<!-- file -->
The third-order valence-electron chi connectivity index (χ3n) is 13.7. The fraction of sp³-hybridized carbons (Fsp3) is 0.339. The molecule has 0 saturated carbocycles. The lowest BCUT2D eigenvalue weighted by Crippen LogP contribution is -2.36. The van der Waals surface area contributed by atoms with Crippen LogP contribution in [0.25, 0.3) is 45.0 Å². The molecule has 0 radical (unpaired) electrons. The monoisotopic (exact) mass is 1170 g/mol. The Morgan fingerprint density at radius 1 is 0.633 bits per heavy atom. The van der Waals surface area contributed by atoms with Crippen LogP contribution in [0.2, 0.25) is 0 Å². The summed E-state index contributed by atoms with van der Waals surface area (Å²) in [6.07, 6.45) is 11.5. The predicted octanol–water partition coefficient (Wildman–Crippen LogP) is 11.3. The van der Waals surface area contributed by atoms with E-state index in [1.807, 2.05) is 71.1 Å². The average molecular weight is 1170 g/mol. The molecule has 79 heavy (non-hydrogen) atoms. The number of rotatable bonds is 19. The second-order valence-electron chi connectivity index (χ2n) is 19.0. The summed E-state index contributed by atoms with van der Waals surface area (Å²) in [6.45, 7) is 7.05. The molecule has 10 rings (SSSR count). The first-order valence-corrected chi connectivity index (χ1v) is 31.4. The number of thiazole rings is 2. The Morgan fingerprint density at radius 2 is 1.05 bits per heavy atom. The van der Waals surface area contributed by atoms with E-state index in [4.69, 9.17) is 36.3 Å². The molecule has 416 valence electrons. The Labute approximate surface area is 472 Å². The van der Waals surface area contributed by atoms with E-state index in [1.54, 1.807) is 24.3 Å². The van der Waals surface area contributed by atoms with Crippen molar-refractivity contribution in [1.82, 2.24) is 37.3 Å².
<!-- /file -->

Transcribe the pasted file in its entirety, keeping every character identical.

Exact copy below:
The third-order valence-electron chi connectivity index (χ3n) is 13.7. The fraction of sp³-hybridized carbons (Fsp3) is 0.339. The molecule has 0 saturated carbocycles. The lowest BCUT2D eigenvalue weighted by Crippen LogP contribution is -2.36. The van der Waals surface area contributed by atoms with Crippen LogP contribution in [0.25, 0.3) is 45.0 Å². The molecule has 0 radical (unpaired) electrons. The monoisotopic (exact) mass is 1170 g/mol. The Morgan fingerprint density at radius 1 is 0.633 bits per heavy atom. The van der Waals surface area contributed by atoms with Crippen LogP contribution in [0.2, 0.25) is 0 Å². The summed E-state index contributed by atoms with van der Waals surface area (Å²) in [6.07, 6.45) is 11.5. The predicted octanol–water partition coefficient (Wildman–Crippen LogP) is 11.3. The van der Waals surface area contributed by atoms with E-state index in [1.807, 2.05) is 71.1 Å². The average molecular weight is 1170 g/mol. The molecule has 79 heavy (non-hydrogen) atoms. The number of rotatable bonds is 19. The second-order valence-electron chi connectivity index (χ2n) is 19.0. The summed E-state index contributed by atoms with van der Waals surface area (Å²) in [6.45, 7) is 7.05. The molecule has 10 rings (SSSR count). The first-order valence-corrected chi connectivity index (χ1v) is 31.4. The number of thiazole rings is 2. The Morgan fingerprint density at radius 2 is 1.05 bits per heavy atom. The van der Waals surface area contributed by atoms with E-state index in [4.69, 9.17) is 36.3 Å². The molecule has 416 valence electrons. The Labute approximate surface area is 472 Å². The van der Waals surface area contributed by atoms with E-state index in [1.54, 1.807) is 24.3 Å². The van der Waals surface area contributed by atoms with Crippen molar-refractivity contribution in [1.82, 2.24) is 37.3 Å².